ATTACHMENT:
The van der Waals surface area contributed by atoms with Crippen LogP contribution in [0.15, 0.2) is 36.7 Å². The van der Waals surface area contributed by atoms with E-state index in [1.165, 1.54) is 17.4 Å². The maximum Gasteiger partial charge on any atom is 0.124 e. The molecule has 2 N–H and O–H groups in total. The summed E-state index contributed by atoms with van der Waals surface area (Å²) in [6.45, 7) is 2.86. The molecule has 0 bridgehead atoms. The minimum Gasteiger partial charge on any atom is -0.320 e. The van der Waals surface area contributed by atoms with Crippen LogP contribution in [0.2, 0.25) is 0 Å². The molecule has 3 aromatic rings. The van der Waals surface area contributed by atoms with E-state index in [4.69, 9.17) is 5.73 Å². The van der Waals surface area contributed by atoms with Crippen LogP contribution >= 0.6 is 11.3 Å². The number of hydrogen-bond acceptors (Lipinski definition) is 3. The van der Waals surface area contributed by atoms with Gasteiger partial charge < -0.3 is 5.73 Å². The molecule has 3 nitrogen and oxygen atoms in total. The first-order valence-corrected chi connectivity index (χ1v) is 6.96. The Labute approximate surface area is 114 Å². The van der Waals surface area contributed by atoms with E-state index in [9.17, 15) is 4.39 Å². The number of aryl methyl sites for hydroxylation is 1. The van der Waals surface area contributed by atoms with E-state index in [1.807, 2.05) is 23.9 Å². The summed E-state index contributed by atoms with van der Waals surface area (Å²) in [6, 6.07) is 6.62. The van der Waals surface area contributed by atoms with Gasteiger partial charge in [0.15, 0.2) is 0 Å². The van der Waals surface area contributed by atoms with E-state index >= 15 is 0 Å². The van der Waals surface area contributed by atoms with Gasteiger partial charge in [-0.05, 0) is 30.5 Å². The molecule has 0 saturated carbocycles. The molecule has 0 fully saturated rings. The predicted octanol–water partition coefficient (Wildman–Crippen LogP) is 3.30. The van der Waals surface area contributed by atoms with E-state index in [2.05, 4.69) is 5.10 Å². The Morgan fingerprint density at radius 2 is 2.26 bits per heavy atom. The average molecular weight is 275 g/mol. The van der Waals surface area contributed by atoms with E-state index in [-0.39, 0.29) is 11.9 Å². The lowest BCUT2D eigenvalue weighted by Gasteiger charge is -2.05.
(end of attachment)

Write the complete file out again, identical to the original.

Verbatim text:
The van der Waals surface area contributed by atoms with Crippen LogP contribution in [0.15, 0.2) is 36.7 Å². The van der Waals surface area contributed by atoms with E-state index in [1.165, 1.54) is 17.4 Å². The maximum Gasteiger partial charge on any atom is 0.124 e. The molecule has 2 N–H and O–H groups in total. The summed E-state index contributed by atoms with van der Waals surface area (Å²) in [6.45, 7) is 2.86. The molecule has 0 bridgehead atoms. The minimum Gasteiger partial charge on any atom is -0.320 e. The van der Waals surface area contributed by atoms with Crippen LogP contribution in [0.2, 0.25) is 0 Å². The molecule has 3 aromatic rings. The van der Waals surface area contributed by atoms with E-state index in [4.69, 9.17) is 5.73 Å². The van der Waals surface area contributed by atoms with Crippen LogP contribution >= 0.6 is 11.3 Å². The number of hydrogen-bond acceptors (Lipinski definition) is 3. The van der Waals surface area contributed by atoms with Gasteiger partial charge < -0.3 is 5.73 Å². The molecule has 3 nitrogen and oxygen atoms in total. The first-order valence-corrected chi connectivity index (χ1v) is 6.96. The Labute approximate surface area is 114 Å². The van der Waals surface area contributed by atoms with E-state index in [9.17, 15) is 4.39 Å². The number of aryl methyl sites for hydroxylation is 1. The van der Waals surface area contributed by atoms with E-state index in [1.807, 2.05) is 23.9 Å². The summed E-state index contributed by atoms with van der Waals surface area (Å²) in [6, 6.07) is 6.62. The van der Waals surface area contributed by atoms with Gasteiger partial charge in [0.15, 0.2) is 0 Å². The van der Waals surface area contributed by atoms with E-state index >= 15 is 0 Å². The van der Waals surface area contributed by atoms with Gasteiger partial charge in [-0.05, 0) is 30.5 Å². The molecule has 0 saturated carbocycles. The molecule has 0 fully saturated rings. The predicted octanol–water partition coefficient (Wildman–Crippen LogP) is 3.30. The van der Waals surface area contributed by atoms with E-state index in [2.05, 4.69) is 5.10 Å². The Morgan fingerprint density at radius 2 is 2.26 bits per heavy atom. The average molecular weight is 275 g/mol. The van der Waals surface area contributed by atoms with E-state index in [-0.39, 0.29) is 11.9 Å². The lowest BCUT2D eigenvalue weighted by Gasteiger charge is -2.05.